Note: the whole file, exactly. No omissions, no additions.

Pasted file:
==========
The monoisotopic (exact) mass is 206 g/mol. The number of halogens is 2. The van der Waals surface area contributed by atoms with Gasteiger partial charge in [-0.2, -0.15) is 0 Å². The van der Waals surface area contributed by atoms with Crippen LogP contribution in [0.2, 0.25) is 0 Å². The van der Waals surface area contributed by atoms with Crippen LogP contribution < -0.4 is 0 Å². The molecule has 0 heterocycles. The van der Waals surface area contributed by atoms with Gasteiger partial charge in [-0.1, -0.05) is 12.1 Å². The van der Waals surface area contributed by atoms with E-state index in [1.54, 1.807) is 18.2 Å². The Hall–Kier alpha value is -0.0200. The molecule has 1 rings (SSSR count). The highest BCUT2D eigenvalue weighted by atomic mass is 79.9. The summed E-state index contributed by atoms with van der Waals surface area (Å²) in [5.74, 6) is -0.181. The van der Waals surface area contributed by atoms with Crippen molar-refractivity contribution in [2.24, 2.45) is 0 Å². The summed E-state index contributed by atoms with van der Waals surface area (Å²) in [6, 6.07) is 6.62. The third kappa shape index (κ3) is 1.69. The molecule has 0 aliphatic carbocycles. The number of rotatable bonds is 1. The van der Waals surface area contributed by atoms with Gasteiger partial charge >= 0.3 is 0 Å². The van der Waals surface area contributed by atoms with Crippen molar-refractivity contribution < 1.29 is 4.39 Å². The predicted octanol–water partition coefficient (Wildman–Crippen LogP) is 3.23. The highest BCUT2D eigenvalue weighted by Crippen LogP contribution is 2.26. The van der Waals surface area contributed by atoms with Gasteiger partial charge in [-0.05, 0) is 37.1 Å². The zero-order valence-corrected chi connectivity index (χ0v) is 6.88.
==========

The monoisotopic (exact) mass is 206 g/mol. The number of halogens is 2. The van der Waals surface area contributed by atoms with Gasteiger partial charge in [-0.2, -0.15) is 0 Å². The van der Waals surface area contributed by atoms with Crippen LogP contribution in [0.2, 0.25) is 0 Å². The van der Waals surface area contributed by atoms with Crippen LogP contribution < -0.4 is 0 Å². The molecule has 0 heterocycles. The van der Waals surface area contributed by atoms with Gasteiger partial charge in [-0.1, -0.05) is 12.1 Å². The van der Waals surface area contributed by atoms with E-state index in [1.54, 1.807) is 18.2 Å². The Hall–Kier alpha value is -0.0200. The molecule has 1 rings (SSSR count). The highest BCUT2D eigenvalue weighted by atomic mass is 79.9. The summed E-state index contributed by atoms with van der Waals surface area (Å²) in [5.74, 6) is -0.181. The van der Waals surface area contributed by atoms with Crippen molar-refractivity contribution in [2.24, 2.45) is 0 Å². The summed E-state index contributed by atoms with van der Waals surface area (Å²) in [6, 6.07) is 6.62. The third kappa shape index (κ3) is 1.69. The molecule has 0 aliphatic carbocycles. The number of rotatable bonds is 1. The van der Waals surface area contributed by atoms with Gasteiger partial charge >= 0.3 is 0 Å². The van der Waals surface area contributed by atoms with Crippen molar-refractivity contribution < 1.29 is 4.39 Å². The predicted octanol–water partition coefficient (Wildman–Crippen LogP) is 3.23. The highest BCUT2D eigenvalue weighted by Crippen LogP contribution is 2.26. The van der Waals surface area contributed by atoms with Gasteiger partial charge in [-0.05, 0) is 37.1 Å². The zero-order valence-corrected chi connectivity index (χ0v) is 6.88.